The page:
Ransomware like WannaCry’s been big in the news lately – and I’m certain most of us are pretty worried about it. Here’s the key to ensuring that we won’t need to be.
Ransomware is on the rise. 2017 saw WannaCry, the largest, most damaging, and most publicized ransomware attack in history. Not only that, ransomware attacks targeting businesses tripled this year, reaching a high of one attack every forty seconds by Q3 2017.
That trend isn’t likely to change anytime soon. We’re going to see more ransomware attacks, and the vectors through which they strike their victims more cunning and complex. It’s an intimidating thought – not in the least because of how much damage ransomware can cause if it manages to infect an organisation’s systems for even a short time.
Consider what happened to global shipping giant Maersk. In June, the company was hit by NotPetya, another global ransomware attack similar to WannaCry in scope. Although its systems were only offline for a few days – and although it didn’t lose any data to the attack – it ended up disrupting the company’s operations for weeks, and costing it nearly $200 million.
Suffice it to say, you need to do everything in your power to protect your business.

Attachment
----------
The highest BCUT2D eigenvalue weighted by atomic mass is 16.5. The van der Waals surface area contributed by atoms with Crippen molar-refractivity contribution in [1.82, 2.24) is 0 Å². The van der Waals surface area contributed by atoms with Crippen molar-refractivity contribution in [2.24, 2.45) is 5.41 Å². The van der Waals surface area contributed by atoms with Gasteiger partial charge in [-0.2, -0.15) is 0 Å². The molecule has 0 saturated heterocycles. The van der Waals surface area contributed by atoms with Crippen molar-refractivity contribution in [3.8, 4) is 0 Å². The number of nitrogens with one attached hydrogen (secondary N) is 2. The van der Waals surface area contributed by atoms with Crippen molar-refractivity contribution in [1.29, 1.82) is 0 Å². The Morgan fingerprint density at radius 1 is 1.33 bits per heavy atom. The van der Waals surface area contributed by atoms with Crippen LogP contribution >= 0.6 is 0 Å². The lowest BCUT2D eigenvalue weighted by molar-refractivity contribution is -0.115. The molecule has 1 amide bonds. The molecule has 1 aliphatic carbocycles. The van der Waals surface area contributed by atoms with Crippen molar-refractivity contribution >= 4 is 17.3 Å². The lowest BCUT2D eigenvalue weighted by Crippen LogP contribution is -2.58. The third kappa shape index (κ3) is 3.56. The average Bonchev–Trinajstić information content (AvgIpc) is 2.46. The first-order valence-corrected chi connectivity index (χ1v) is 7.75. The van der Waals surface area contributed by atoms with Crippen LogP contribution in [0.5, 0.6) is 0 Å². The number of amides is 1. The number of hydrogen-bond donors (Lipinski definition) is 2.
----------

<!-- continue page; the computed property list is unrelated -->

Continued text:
You probably already know a bit of what’s necessary. You know you need to maintain air-gapped backups and network monitoring tools. You know you need to educate your staff on how to recognize phishing emails. You know that you should use botnet detection tools and run regular malware scans.
And finally, you know at least on paper, that regular updates are important.
But do you know how important they are? As it turns out, they’re actually your best defense against attack methods like WannaCry. Consider: in Fortinet’s 2017 Global Threat Landscape Report, it was revealed that 90% of organizations globally were victims of security flaws that were three or more years old.
That same report found that 60% of organizations around the world recorded flaws that were over ten years old and remained unpatched.
WannaCry itself exploited just such a vulnerability. The fact that it was so devastating speaks to how widespread legacy architecture is throughout enterprise. And it also speaks to why that should change – and fast.
“Regularly scheduled patching, replacing older and outdated technology, and appropriately segmenting risky application and device traffic such as IoT and P2P will go a long way towards reducing the potential attack surface and minimizing risk,” explained Fortinet. “the rise in the sheer volume of data entering networks, combined with the increasing percentage of that data now being encrypted, means that many traditional security solutions and access points are simply not up to the task.”
In other words, update your architecture, make sure your software is up to date, and consider revisiting your security solutions. Ransomware is rapidly becoming more advanced. It’s not going to stop and wait while you catch up.
You need to be proactive and get ahead of the game. Because if you don’t, you will eventually get burned.
Max Emelianov started HostForWeb in 2001. In his role as HostForWeb’s CEO, he focuses on teamwork and providing the best support for his customers while delivering cutting-edge web hosting services.